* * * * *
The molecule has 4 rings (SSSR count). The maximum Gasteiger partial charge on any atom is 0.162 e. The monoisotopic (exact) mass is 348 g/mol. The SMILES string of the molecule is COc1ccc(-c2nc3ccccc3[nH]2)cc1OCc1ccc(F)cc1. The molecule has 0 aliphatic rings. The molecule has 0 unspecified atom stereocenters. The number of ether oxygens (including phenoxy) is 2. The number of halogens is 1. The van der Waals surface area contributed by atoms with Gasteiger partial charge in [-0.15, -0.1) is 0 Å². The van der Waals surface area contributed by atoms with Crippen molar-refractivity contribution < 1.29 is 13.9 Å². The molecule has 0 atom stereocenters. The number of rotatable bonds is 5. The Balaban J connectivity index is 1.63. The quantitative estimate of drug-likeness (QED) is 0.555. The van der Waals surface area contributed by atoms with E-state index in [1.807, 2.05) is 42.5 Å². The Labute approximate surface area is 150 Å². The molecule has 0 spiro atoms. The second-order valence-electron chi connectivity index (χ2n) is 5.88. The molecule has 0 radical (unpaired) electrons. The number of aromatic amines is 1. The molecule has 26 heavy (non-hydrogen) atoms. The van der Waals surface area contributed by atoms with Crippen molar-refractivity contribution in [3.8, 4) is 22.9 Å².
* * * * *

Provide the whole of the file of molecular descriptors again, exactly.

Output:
The molecule has 4 rings (SSSR count). The maximum Gasteiger partial charge on any atom is 0.162 e. The monoisotopic (exact) mass is 348 g/mol. The SMILES string of the molecule is COc1ccc(-c2nc3ccccc3[nH]2)cc1OCc1ccc(F)cc1. The molecule has 0 aliphatic rings. The molecule has 0 unspecified atom stereocenters. The number of ether oxygens (including phenoxy) is 2. The number of halogens is 1. The van der Waals surface area contributed by atoms with Gasteiger partial charge in [-0.15, -0.1) is 0 Å². The van der Waals surface area contributed by atoms with Crippen molar-refractivity contribution < 1.29 is 13.9 Å². The molecule has 0 atom stereocenters. The number of rotatable bonds is 5. The Balaban J connectivity index is 1.63. The quantitative estimate of drug-likeness (QED) is 0.555. The van der Waals surface area contributed by atoms with E-state index in [1.807, 2.05) is 42.5 Å². The Labute approximate surface area is 150 Å². The molecule has 0 spiro atoms. The second-order valence-electron chi connectivity index (χ2n) is 5.88. The molecule has 0 radical (unpaired) electrons. The number of aromatic amines is 1. The molecule has 26 heavy (non-hydrogen) atoms. The van der Waals surface area contributed by atoms with Crippen molar-refractivity contribution in [3.8, 4) is 22.9 Å².